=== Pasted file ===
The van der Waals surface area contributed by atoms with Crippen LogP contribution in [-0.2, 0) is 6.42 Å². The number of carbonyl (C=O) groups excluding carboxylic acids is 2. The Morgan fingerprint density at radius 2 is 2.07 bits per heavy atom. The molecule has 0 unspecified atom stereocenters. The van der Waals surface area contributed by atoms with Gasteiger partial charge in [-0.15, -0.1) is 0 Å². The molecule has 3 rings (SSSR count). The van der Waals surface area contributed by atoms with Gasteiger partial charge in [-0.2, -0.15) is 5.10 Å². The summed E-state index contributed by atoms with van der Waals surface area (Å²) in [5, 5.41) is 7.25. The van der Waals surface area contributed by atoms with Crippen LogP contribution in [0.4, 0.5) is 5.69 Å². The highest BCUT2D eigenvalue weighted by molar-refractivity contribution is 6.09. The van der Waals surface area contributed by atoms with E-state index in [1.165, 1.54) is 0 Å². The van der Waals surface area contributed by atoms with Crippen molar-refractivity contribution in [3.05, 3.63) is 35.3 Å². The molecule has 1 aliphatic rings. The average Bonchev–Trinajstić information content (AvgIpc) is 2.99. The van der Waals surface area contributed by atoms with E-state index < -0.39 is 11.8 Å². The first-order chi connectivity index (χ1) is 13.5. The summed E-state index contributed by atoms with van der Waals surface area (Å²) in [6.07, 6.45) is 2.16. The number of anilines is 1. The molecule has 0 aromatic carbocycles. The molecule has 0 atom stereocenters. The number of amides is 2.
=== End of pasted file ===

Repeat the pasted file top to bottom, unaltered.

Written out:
The van der Waals surface area contributed by atoms with Crippen LogP contribution in [-0.2, 0) is 6.42 Å². The number of carbonyl (C=O) groups excluding carboxylic acids is 2. The Morgan fingerprint density at radius 2 is 2.07 bits per heavy atom. The molecule has 0 unspecified atom stereocenters. The van der Waals surface area contributed by atoms with Gasteiger partial charge in [-0.15, -0.1) is 0 Å². The molecule has 3 rings (SSSR count). The van der Waals surface area contributed by atoms with Gasteiger partial charge in [-0.2, -0.15) is 5.10 Å². The summed E-state index contributed by atoms with van der Waals surface area (Å²) in [5, 5.41) is 7.25. The van der Waals surface area contributed by atoms with Crippen LogP contribution in [0.4, 0.5) is 5.69 Å². The highest BCUT2D eigenvalue weighted by molar-refractivity contribution is 6.09. The van der Waals surface area contributed by atoms with E-state index in [1.165, 1.54) is 0 Å². The van der Waals surface area contributed by atoms with Crippen molar-refractivity contribution in [3.05, 3.63) is 35.3 Å². The molecule has 1 aliphatic rings. The average Bonchev–Trinajstić information content (AvgIpc) is 2.99. The van der Waals surface area contributed by atoms with E-state index < -0.39 is 11.8 Å². The first-order chi connectivity index (χ1) is 13.5. The summed E-state index contributed by atoms with van der Waals surface area (Å²) in [6.07, 6.45) is 2.16. The number of anilines is 1. The molecule has 0 aromatic carbocycles. The molecule has 0 atom stereocenters. The number of amides is 2.